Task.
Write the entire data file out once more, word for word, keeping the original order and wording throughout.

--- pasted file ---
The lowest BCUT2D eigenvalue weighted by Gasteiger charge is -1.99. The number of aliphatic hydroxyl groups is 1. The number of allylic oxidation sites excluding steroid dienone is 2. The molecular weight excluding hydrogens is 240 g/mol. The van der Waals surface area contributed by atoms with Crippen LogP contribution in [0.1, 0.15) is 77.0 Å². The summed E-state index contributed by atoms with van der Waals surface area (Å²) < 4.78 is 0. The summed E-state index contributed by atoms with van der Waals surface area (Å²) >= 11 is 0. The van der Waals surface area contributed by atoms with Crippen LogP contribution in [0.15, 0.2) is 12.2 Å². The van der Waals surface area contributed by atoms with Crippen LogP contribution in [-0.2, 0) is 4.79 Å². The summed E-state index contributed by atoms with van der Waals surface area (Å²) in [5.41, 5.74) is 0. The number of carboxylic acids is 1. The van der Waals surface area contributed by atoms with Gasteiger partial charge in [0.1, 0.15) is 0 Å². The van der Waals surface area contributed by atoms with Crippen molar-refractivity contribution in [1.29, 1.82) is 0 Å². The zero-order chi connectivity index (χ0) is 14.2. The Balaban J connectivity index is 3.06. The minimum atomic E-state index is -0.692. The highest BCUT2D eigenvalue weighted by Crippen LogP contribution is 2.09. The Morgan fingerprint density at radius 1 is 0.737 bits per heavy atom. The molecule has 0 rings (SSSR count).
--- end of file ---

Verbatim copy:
The lowest BCUT2D eigenvalue weighted by Gasteiger charge is -1.99. The number of aliphatic hydroxyl groups is 1. The number of allylic oxidation sites excluding steroid dienone is 2. The molecular weight excluding hydrogens is 240 g/mol. The van der Waals surface area contributed by atoms with Crippen LogP contribution in [0.1, 0.15) is 77.0 Å². The summed E-state index contributed by atoms with van der Waals surface area (Å²) < 4.78 is 0. The summed E-state index contributed by atoms with van der Waals surface area (Å²) >= 11 is 0. The van der Waals surface area contributed by atoms with Crippen LogP contribution in [0.15, 0.2) is 12.2 Å². The van der Waals surface area contributed by atoms with Crippen LogP contribution in [-0.2, 0) is 4.79 Å². The summed E-state index contributed by atoms with van der Waals surface area (Å²) in [5.41, 5.74) is 0. The number of carboxylic acids is 1. The van der Waals surface area contributed by atoms with Gasteiger partial charge in [0.1, 0.15) is 0 Å². The van der Waals surface area contributed by atoms with Crippen molar-refractivity contribution in [1.29, 1.82) is 0 Å². The zero-order chi connectivity index (χ0) is 14.2. The Balaban J connectivity index is 3.06. The minimum atomic E-state index is -0.692. The highest BCUT2D eigenvalue weighted by Crippen LogP contribution is 2.09. The Morgan fingerprint density at radius 1 is 0.737 bits per heavy atom. The molecule has 0 rings (SSSR count).